Escaping the Arduino IDE

In last week’s Thursday lab we discussed making our Arduino programs interactive. The approach outlined there was limited though as we could only perform that interaction from inside of the Arduino IDE. In practice and in your projects we want to escape the IDE and thus increase the amount of digital real estate that our tangible interfaces have access to.

In today’s Thursday bonus lab we will perform this escape act and start communicating with our Arduinos from Python programs. Having done that we will then explore how we can expand the types of user input that we can use to control our Arduino.

Act 1 - The escape

As we saw last week, we can send messages to our Arduino via the IDE’s serial monitor. For example, with the code below loaded onto our Arduino we can send messages to the device which it will send back by opening Tools -> Serial Monitor in the context menu and typing into the top bar.

void setup() {
  Serial.begin(9600);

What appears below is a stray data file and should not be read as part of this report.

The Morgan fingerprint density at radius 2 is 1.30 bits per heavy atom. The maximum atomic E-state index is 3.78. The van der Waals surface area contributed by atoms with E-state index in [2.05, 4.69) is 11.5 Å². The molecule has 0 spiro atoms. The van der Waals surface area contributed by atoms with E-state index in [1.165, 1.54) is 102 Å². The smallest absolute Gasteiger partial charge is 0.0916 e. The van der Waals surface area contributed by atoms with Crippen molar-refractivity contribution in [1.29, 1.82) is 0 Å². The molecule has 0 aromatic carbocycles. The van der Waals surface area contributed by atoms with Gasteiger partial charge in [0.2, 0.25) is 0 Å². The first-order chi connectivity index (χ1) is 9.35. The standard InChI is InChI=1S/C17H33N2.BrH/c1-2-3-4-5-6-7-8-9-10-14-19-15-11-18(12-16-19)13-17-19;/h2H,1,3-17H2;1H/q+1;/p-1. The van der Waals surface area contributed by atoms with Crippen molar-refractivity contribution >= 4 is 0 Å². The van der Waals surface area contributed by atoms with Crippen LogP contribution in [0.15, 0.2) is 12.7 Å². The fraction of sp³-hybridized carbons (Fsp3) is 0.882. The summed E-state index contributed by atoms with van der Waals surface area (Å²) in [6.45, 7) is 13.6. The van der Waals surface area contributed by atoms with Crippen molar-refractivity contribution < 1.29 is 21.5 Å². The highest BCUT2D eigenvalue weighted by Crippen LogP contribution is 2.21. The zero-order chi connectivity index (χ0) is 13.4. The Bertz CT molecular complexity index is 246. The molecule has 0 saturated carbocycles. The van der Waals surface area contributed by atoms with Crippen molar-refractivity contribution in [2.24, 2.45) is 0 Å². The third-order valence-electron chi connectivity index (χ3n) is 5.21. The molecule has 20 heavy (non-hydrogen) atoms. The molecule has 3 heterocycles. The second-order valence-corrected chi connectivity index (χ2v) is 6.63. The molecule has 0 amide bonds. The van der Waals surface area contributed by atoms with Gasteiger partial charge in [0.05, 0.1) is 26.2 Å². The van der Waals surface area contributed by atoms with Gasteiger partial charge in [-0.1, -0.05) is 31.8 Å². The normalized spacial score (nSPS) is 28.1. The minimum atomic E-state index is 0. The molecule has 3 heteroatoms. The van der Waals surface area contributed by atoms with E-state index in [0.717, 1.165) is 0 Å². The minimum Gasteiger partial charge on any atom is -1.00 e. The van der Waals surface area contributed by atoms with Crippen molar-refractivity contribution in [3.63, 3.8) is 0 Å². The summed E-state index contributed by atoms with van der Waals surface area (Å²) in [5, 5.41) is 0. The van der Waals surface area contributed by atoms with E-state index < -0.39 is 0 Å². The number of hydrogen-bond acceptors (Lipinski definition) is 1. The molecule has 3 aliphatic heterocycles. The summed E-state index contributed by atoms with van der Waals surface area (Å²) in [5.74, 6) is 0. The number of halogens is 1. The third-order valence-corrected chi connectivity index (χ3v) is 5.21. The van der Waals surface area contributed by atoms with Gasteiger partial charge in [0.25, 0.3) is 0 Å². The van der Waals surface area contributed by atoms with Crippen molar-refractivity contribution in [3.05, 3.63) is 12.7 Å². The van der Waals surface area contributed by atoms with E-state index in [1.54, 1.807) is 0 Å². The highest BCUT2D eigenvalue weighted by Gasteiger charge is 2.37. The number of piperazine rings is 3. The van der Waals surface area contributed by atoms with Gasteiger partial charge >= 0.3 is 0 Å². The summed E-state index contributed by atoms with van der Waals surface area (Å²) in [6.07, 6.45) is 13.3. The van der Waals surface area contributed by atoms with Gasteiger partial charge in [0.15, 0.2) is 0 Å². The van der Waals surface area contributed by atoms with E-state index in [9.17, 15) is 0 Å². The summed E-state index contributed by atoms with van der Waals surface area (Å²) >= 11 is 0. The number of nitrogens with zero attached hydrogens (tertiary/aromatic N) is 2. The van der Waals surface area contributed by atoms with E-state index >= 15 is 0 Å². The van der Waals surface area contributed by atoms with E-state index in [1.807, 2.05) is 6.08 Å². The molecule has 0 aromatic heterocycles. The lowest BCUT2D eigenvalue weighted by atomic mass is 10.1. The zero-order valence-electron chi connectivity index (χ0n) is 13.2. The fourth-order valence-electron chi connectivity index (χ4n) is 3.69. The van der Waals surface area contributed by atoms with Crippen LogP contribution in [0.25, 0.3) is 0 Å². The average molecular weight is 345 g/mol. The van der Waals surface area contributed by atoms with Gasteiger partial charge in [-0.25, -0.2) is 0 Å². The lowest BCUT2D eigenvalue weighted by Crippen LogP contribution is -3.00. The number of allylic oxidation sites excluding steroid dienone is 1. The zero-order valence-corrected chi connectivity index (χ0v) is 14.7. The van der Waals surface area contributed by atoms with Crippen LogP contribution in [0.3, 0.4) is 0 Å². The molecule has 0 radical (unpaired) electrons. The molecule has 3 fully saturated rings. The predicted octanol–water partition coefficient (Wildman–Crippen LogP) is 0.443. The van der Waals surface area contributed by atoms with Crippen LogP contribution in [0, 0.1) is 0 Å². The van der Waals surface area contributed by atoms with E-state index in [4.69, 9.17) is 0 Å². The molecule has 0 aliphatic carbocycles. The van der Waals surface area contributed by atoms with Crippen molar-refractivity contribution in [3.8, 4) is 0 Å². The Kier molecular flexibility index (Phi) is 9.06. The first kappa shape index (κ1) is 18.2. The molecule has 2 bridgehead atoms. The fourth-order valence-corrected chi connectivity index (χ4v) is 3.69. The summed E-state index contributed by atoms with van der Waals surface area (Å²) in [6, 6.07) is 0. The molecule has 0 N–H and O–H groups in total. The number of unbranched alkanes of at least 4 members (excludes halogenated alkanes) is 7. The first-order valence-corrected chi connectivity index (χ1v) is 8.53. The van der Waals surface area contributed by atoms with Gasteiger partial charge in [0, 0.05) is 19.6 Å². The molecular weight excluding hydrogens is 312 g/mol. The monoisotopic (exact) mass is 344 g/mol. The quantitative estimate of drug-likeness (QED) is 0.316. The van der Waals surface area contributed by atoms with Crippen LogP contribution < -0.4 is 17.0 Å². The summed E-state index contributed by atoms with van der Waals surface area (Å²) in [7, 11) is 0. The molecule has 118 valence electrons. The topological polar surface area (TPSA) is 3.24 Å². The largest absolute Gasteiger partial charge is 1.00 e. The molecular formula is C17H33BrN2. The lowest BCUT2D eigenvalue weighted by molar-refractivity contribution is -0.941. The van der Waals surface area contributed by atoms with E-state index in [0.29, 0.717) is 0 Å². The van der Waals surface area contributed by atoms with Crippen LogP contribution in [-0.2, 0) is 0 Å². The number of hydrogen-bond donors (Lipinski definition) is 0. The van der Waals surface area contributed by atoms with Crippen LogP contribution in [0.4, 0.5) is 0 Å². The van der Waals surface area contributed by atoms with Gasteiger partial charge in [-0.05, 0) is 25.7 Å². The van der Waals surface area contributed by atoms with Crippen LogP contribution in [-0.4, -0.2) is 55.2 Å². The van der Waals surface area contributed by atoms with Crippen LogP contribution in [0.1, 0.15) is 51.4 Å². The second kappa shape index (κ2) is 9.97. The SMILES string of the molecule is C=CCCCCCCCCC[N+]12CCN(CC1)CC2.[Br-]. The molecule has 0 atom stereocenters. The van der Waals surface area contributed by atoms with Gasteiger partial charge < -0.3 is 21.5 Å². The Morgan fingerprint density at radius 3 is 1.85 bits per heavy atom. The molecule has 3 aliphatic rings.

}

void loop() {
  if (Serial.available()) {
    String message = Serial.readStringUntil('\n');
    Serial.print(": " + message + "\n");
  }
}

An interesting feature of this ‘serial’ style of interaction is that it is neither unique to Arduinos nor the Arduino IDE. We can communicate with our Arduino via this method using essentially whatever language or method we’d like. Let’s take a look at how we might do so using the Python programming language.

Python is a nice choice for this task as its syntax is designed to be relatively human readable even if you don’t know the language and it has an extensive echosystem of libraries to interface with other systems.

Getting set up

Start by following the directions here to install Python if you do not have it installed already. Having done that you ought to be able to open the Terminal / Command Prompt application on macOS / Windows and run python by typing python.

Here is an example python session in my terminal where I ask the language to print hello! to the screen:

$ python3
>>> print('hello!')
hello!
>>> exit()

Having installed python we can install a library to interface with the Arduino’s serial port by running the following command in our terminals:

$ python3 -m pip install pyserial

Interfacing with our Arduino

Having gotten set up, go ahead and upload the “echo” Arduino sketch from the introduction to this section to your Arduino board. Then copy the following python program into a file called pyserial.py on your computer:

import serial

def get_ports():